It is very important at the outset to consider the qualities of this very important line. In some hands it is broad and shallow on the surface of the hand, in others it is deep and fine; the appearance of this line is very often deceptive, and ... Read more of The Line Of Life at Palm Readings.orgInformational Site Network Informational
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The Fox And The Cat






Source: Cossack Fairy Tales And Folk Tales

In a certain forest there once lived a fox, and near to the fox lived
a man who had a cat that had been a good mouser in its youth, but was
now old and half blind. The man didn't want puss any longer, but not
liking to kill it, took it out into the forest and lost it there. Then
the fox came up and said, "Why, Mr Shaggy Matthew! How d'ye do! What
brings you here?"--"Alas!" said Pussy, "my master loved me as long as
I could bite, but now that I can bite no longer and have left off
catching mice--and I used to catch them finely once--he doesn't like
to kill me, but he has left me in the wood where I must perish
miserably."--"No, dear Pussy!" said the fox; "you leave it to me, and
I'll help you to get your daily bread."--"You are very good, dear
little sister foxey!" said the cat, and the fox built him a little
shed with a garden round it to walk about in.

Now one day the hare came to steal the man's cabbage.
"Kreem-kreem-kreem!" he squeaked. But the cat popped his head out of
the window, and when he saw the hare, he put up his back and stuck up
his tail and said, "Ft-t-t-t-t-Frrrrrrr!" The hare was frightened and
ran away and told the bear, the wolf, and the wild boar all about it.
"Never mind," said the bear, "I tell you what, we'll all four give a
banquet, and invite the fox and the cat, and do for the pair of them.
Now, look here! I'll steal the man's mead; and you, Mr Wolf, steal his
fat-pot; and you, Mr Wildboar, root up his fruit-trees; and you, Mr
Bunny, go and invite the fox and the cat to dinner."

So they made everything ready as the bear had said, and the hare ran
off to invite the guests. He came beneath the window and said, "We
invite your little ladyship Foxey-Woxey, together with Mr Shaggy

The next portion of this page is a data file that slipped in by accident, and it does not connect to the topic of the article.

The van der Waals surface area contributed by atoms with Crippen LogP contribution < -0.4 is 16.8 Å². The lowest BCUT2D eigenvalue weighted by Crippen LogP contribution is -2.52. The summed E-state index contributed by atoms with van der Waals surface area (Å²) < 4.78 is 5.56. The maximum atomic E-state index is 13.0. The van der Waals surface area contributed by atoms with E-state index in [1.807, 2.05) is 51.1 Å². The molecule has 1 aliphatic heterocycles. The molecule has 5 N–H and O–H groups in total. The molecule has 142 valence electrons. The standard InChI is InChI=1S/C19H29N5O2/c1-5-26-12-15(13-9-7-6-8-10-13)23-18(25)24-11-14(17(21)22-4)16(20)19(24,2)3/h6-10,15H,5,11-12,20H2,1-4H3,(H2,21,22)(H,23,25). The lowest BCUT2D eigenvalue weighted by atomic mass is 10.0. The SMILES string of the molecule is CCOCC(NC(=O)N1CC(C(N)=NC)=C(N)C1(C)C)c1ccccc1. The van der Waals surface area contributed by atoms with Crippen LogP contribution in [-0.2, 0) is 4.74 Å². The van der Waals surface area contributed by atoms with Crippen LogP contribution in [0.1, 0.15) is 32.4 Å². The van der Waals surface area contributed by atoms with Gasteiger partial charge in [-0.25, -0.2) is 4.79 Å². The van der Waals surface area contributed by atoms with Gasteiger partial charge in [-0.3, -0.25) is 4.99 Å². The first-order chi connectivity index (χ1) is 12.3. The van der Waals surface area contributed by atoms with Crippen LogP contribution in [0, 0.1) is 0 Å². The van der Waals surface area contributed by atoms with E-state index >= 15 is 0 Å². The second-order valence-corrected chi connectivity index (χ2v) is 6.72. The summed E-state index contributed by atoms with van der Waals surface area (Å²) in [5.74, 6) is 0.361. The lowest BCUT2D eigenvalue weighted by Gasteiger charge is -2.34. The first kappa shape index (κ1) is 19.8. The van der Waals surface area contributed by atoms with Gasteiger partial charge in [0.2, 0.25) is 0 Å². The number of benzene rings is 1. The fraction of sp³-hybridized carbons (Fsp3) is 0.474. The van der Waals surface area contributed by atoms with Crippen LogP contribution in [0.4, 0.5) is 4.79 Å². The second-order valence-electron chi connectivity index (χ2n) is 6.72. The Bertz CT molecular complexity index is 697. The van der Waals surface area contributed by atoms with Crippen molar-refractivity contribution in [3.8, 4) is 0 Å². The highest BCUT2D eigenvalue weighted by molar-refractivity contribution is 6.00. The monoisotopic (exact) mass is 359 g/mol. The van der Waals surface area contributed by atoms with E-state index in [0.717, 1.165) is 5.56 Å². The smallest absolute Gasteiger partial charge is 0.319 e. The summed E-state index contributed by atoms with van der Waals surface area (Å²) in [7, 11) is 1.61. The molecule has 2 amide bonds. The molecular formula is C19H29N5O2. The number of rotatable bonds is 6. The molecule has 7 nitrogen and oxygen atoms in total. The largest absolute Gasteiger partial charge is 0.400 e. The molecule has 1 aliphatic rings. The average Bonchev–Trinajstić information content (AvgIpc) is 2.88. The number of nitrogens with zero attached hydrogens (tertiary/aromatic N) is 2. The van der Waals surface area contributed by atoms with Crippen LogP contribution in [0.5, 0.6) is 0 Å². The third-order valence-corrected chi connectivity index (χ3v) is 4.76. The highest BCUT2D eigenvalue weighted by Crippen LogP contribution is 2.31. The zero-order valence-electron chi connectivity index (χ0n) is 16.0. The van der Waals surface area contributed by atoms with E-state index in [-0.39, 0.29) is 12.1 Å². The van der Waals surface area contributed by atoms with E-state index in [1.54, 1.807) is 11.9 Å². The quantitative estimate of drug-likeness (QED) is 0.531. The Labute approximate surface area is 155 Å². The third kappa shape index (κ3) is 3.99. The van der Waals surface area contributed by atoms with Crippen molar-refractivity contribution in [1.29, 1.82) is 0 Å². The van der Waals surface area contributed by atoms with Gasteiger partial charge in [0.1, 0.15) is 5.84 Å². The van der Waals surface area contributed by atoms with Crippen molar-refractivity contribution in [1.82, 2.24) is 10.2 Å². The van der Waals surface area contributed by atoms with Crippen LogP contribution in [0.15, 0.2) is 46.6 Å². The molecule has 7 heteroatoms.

Matthew, to dinner"--and back he ran again.--"But you should have told
them to bring their spoons with them," said the bear.--"Oh, what a
head I've got! if I didn't quite forget!" cried the hare, and back he
went again, ran beneath the window and cried, "Mind you bring your
spoons!"--"Very well," said the fox.

So the cat and the fox went to the banquet, and when the cat saw the
bacon, he put up his back and stuck out his tail, and cried, "Mee-oo,
mee-oo!" with all his might. But they thought he said, "Ma-lo,
ma-lo[15]!"--"What!" said the bear, who was hiding behind the beeches
with the other beasts, "here have we four been getting together all we
could, and this pig-faced cat calls it too little! What a monstrous
cat he must be to have such an appetite!" So they were all four very
frightened, and the bear ran up a tree, and the others hid where they
could. But when the cat saw the boar's bristles sticking out from
behind the bushes he thought it was a mouse, and put up his back again
and cried, "Ft! ft! ft! Frrrrrrr!" Then they were more frightened than
ever. And the boar went into a bush still farther off, and the wolf
went behind an oak, and the bear got down from the tree, and climbed
up into a bigger one, and the hare ran right away.

[15] What a little! What a little!

But the cat remained in the midst of all the good things and ate away
at the bacon, and the little fox gobbled up the honey, and they ate
and ate till they couldn't eat any more, and then they both went home
licking their paws.





Next: The Straw Ox

Previous: The Old Dog



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